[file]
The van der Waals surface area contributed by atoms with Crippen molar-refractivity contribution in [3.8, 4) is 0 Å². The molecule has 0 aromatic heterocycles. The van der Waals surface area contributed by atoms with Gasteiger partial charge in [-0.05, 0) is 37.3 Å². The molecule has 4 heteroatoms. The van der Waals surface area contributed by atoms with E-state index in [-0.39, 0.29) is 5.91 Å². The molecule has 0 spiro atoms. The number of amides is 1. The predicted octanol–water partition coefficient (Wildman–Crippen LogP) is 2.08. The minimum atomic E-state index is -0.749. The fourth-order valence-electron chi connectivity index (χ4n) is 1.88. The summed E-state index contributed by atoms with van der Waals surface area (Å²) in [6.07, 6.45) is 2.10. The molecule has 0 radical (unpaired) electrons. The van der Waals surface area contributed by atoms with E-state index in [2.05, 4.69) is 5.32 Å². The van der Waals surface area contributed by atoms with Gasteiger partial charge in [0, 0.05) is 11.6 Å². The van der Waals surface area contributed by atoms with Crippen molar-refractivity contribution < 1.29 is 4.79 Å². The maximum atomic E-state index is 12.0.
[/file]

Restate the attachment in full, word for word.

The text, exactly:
The van der Waals surface area contributed by atoms with Crippen molar-refractivity contribution in [3.8, 4) is 0 Å². The molecule has 0 aromatic heterocycles. The van der Waals surface area contributed by atoms with Gasteiger partial charge in [-0.05, 0) is 37.3 Å². The molecule has 4 heteroatoms. The van der Waals surface area contributed by atoms with E-state index in [-0.39, 0.29) is 5.91 Å². The molecule has 0 spiro atoms. The number of amides is 1. The predicted octanol–water partition coefficient (Wildman–Crippen LogP) is 2.08. The minimum atomic E-state index is -0.749. The fourth-order valence-electron chi connectivity index (χ4n) is 1.88. The summed E-state index contributed by atoms with van der Waals surface area (Å²) in [6.07, 6.45) is 2.10. The molecule has 0 radical (unpaired) electrons. The van der Waals surface area contributed by atoms with E-state index in [2.05, 4.69) is 5.32 Å². The van der Waals surface area contributed by atoms with Gasteiger partial charge in [0, 0.05) is 11.6 Å². The van der Waals surface area contributed by atoms with Crippen molar-refractivity contribution < 1.29 is 4.79 Å². The maximum atomic E-state index is 12.0.